The Sermon hype is going to get out of control by the time Training Camp rolls around. He’s jumped a round in ADP since Jeff Wilson (knee) got hurt and I have a feeling he’s going to eventually pass Raheem Mostert (77 overall ADP) as the first 49ers back off of the board. Don’t get me wrong: I’m a huge fan of Sermon’s game but this isn’t going to be a Javonte Williams-Melvin Gordon situation where the veteran is in danger of being ethered. Mostert will be 100% over the ankle injury that plagued him for all of 2020 and Kyle Shanahan will be able to go with a four-deep rotation among Sermon, Mostert, Wayne Gallman, and Elijah Mitchell. Does Shanahan change his stripes and go with a clear cut lead back?

Elijah Moore (WR, NYJ) — Up 12 spots to 159 overall (14th round)

If you have been following any of the news coming out of the Jets OTAs, you’ll know that Moore has been the best offensive player on the field according to all of the team’s beat writers. I’m always reluctant to fall into Hype Traps, but you’re not paying anywhere near the iron price to get Moore on your team. The Jets bringing back Jamison Crowder takes some of the steam out of Moore’s ceiling, but on the plus side, it will probably keep Moore’s price palatable all summer. Moore is undersized, but his separation and route-running savvy will immediately earn him snaps as a boundary receiver in the Jets 3-WR sets especially since Denzel Mims has been stuck on the second-team offense during OTAs. I’ve got Moore ranked 3 rounds ahead of his ADP in our staff best ball ranks.


Jeffery Wilson (RB, SF) — Down 34 spots to 168 overall (14th/15th round)

Wilson is the auto-draft special in the late rounds these days. Just don’t be that guy or gal. After tearing his meniscus, Wilson will start the year on PUP and then have a long pathway back to earning snaps with Sermon, Mostert, and potentially Gallman all in his way.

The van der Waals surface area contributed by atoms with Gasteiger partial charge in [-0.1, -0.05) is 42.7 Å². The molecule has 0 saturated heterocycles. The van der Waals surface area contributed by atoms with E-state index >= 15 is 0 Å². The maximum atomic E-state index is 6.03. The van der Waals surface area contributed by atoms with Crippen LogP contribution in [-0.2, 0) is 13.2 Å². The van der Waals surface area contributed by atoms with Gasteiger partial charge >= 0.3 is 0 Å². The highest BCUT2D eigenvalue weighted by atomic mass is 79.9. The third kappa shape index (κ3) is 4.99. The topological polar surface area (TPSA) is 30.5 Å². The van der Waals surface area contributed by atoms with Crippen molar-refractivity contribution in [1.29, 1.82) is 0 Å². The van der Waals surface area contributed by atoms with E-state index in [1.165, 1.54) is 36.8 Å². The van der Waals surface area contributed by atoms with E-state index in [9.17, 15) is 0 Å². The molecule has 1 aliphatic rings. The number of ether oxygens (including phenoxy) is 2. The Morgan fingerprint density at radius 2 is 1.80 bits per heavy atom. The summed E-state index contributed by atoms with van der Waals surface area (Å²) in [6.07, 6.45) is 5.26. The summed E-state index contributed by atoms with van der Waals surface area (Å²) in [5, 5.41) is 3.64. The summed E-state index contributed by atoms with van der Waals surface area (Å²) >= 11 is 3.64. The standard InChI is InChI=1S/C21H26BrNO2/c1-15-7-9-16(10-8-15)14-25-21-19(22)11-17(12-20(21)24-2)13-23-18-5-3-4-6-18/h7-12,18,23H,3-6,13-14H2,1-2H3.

Josh Reynolds (WR, Ten) — Down 19 spots to 225 overall (19th round)

No surprise here. Reynolds is going to be a rotational player in this Titans offense with the addition of Julio and I suspect he’ll only end up playing on 50-60% of the team’s snaps every week. Keep in mind, even though Arthur Smith has moved on, Tennessee simply promoted tight ends coach Todd Downing to offensive coordinator. That means there will be a large holdover in terminology and scheme with Downing calling plays and I’d imagine he’ll stick with 2-TE as the base offense. Last year, the Titans played with at least two tight ends on the field on a league-leading 48% of their offensive snaps. Anthony Firsker will be the “move” tight end and line up in the slot while Geoff Swaim will line up on the line of scrimmage. All of that spells fewer snaps for Reynolds.

Jameis Winston (QB, NO) — Down 12 spots to 194 overall (17th round)

The NFFC’s 35-round Best Ball Championship tournament is the perfect format to get exposure to Winston and Tayson Hill because you have to draft 3-4 QBs no matter what, but outside of that, I am usually taking 2 QBs in the normal 20-round BB10s. Instead of taking a third passer, you’re just much better off rolling with 2 QBs and using that pick on a receiver or a third defense. According to RotoViz’s win rate tool, team’s that take 2 QBs have a higher win rate (8.9%) and average more total points (2,247) than team’s that take 3 QBs (8% win rate; 2,231 average score). Since we’re playing with a strict 2-QB build in mind, it pretty much takes you out of the market on Winston since Hill likely gets the first shot at starting.

David Johnson (RB, Hou) — Down 10 spots to 102 overall (9th round)

There are quite a few things working against D.J. in 2021. The Deshaun Watson situation is looming over the Texans’ head, the team has added a ton of competition in the backfield for snaps, and Johnson will turn 30 in December. I never want to be in the business of drafting aging backs on bad teams (remember Todd Gurley and Le’Veon Bell last year?) at any cost. Best ball is a game of not only drafting the best team, but one of opportunity cost. D.J. might look like a value in the 9th round, but is he really going to put up enough contributing weeks on what will be a bottom-3 team without Watson? I don’t want to waste a 9th rounder to find out.

Graham Barfield blends data and film together to create some of the most unique content in the fantasy football industry. Barfield is FantasyPoints’ Director of Analytics and formerly worked for the NFL Network, Fantasy Guru, and Rotoworld.